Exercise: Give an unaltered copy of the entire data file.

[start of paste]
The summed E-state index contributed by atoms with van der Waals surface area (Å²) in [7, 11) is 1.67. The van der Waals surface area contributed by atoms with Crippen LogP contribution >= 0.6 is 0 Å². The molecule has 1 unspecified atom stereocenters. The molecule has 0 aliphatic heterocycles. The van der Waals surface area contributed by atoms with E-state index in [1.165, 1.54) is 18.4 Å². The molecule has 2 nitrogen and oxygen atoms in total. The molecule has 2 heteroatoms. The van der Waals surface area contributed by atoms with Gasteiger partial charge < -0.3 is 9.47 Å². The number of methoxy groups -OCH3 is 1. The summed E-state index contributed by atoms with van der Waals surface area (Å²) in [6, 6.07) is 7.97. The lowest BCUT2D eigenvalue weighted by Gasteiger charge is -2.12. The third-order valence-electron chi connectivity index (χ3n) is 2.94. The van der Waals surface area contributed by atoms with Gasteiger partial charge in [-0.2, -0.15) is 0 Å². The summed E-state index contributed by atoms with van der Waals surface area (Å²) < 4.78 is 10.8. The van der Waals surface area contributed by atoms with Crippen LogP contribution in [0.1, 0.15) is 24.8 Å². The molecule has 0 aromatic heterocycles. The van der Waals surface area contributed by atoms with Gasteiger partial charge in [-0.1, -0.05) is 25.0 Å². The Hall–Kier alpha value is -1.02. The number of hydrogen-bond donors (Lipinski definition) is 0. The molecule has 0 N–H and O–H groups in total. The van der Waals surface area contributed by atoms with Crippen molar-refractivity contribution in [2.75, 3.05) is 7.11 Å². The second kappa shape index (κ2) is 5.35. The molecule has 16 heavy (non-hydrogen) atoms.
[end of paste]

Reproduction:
The summed E-state index contributed by atoms with van der Waals surface area (Å²) in [7, 11) is 1.67. The van der Waals surface area contributed by atoms with Crippen LogP contribution >= 0.6 is 0 Å². The molecule has 1 unspecified atom stereocenters. The molecule has 0 aliphatic heterocycles. The van der Waals surface area contributed by atoms with E-state index in [1.165, 1.54) is 18.4 Å². The molecule has 2 nitrogen and oxygen atoms in total. The molecule has 2 heteroatoms. The van der Waals surface area contributed by atoms with Gasteiger partial charge < -0.3 is 9.47 Å². The number of methoxy groups -OCH3 is 1. The summed E-state index contributed by atoms with van der Waals surface area (Å²) in [6, 6.07) is 7.97. The lowest BCUT2D eigenvalue weighted by Gasteiger charge is -2.12. The third-order valence-electron chi connectivity index (χ3n) is 2.94. The van der Waals surface area contributed by atoms with Gasteiger partial charge in [-0.2, -0.15) is 0 Å². The summed E-state index contributed by atoms with van der Waals surface area (Å²) < 4.78 is 10.8. The van der Waals surface area contributed by atoms with Crippen LogP contribution in [0.1, 0.15) is 24.8 Å². The molecule has 0 aromatic heterocycles. The van der Waals surface area contributed by atoms with Gasteiger partial charge in [-0.1, -0.05) is 25.0 Å². The Hall–Kier alpha value is -1.02. The number of hydrogen-bond donors (Lipinski definition) is 0. The molecule has 0 N–H and O–H groups in total. The van der Waals surface area contributed by atoms with Crippen molar-refractivity contribution in [2.75, 3.05) is 7.11 Å². The second kappa shape index (κ2) is 5.35. The molecule has 16 heavy (non-hydrogen) atoms.